Today’s Web 2.0 site for discussion is Lino it. I don’t even remember how I stumbled across this one but immediately thought that there may be some fun ways to incorporate this into some great classroom activities.
Essentially, Lino it is “…an online web sticky note service that can be used to post memos, to-do lists, ideas, and photos anywhere on an online web canvas.” It is a virtual bulletin board that you can fill full of stickie notes. I find myself wondering how 3M didn’t come up with this first.
Lino it is very similar to Wallwisher in that pictures (graphics), videos, clippings from the web and text can be posted to your online virtual bulletin board. Lino it also advertises that you can attach files to your stickies.
As a fan of post-it notes in the classroom, the potentials of an online service are fascinating. In my English class, I often had students use them to make notes in their novels as part of the active reading process. These “stickies” could then be taken out and placed in their journal for further discussion and reflection. They could also be posted around the room on chart paper for other members of the class to comment on in comparison with their stickies. This strategy always works quite well but is a very personal strategy in that only those who make them can see them (unless of course they physically share with others).
The cool thing with lino it and Wallwisher is that the notes are can be easily shared and commented on by a much wider audience by the very nature of the web. This allows for a much wider pool of collaborators – different classrooms in the same school, in different schools, in the same city, different cities, and beyond. Also, the multimedia power of the web allows videos and internet sites to be posted to the bulletin board. You can’t do that with cork and sticky paper.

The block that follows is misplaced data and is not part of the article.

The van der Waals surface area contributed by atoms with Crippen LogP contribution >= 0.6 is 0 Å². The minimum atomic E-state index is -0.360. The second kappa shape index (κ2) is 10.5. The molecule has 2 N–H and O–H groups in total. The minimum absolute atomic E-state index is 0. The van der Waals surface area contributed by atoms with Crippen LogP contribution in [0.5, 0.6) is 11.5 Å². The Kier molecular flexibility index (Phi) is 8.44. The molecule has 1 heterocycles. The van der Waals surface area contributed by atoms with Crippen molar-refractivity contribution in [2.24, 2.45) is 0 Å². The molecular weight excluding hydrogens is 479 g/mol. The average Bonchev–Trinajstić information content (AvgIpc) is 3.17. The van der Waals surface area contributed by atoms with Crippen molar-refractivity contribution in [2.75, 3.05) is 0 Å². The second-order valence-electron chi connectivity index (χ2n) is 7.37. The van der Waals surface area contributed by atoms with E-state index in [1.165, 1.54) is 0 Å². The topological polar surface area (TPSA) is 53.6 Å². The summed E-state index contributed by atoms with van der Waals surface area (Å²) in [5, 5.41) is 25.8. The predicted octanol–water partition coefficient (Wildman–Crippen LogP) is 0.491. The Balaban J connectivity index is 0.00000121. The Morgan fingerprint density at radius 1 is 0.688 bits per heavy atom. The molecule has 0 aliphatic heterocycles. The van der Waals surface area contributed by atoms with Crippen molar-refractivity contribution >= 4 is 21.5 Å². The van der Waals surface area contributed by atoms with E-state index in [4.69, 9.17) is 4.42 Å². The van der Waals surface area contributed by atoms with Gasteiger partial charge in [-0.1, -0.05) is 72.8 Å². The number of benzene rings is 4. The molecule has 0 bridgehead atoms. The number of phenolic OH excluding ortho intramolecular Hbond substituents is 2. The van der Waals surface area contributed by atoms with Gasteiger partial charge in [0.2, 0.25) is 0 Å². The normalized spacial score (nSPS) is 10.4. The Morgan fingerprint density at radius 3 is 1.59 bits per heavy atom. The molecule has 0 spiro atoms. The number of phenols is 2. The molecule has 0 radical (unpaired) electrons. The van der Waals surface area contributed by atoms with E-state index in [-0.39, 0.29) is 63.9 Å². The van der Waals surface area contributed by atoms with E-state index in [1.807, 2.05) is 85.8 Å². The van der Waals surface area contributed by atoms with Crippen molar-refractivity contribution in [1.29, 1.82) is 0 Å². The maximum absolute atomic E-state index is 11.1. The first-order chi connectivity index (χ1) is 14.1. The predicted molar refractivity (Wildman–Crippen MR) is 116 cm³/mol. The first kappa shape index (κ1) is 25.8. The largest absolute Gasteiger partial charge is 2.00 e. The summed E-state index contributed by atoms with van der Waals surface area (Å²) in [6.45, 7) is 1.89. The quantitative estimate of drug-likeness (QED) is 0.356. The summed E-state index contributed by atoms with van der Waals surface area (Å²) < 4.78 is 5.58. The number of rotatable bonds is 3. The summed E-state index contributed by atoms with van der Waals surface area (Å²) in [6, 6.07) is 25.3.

The walls can be easily linked to from websites and blogs, thus making them part of a wider conversation. And, as each canvas has its own URL, people can easily find and contribute to it. This would be a great way for student to conduct research (especially if in a group). They could collect their information and post it to Lino it and their partners could do the same.
Have you used Wallwisher and/or Lino it in your class? How do use it?
Some Ideas for using Lino it and Wallwisher in the Classroom
Main ideas of a unit or concept
Listing elements of a novel (i.e. theme)
Back channeling discussions
Exit Cards (Post lesson/task Assessment – Reflection)
Diagnostic purposes (Activate prior learning)
Self and Peer Reflection
Other Posts on this topic
How to use Wallwisher in the classroom
A Wallwisher to play with – http://www.wallwisher.com/wall/interface
Nineteen Interesting Ways to Use Wallwisher in the Classroom
Creative Classroom Applications with Lino it
Another Great Tool – Lino it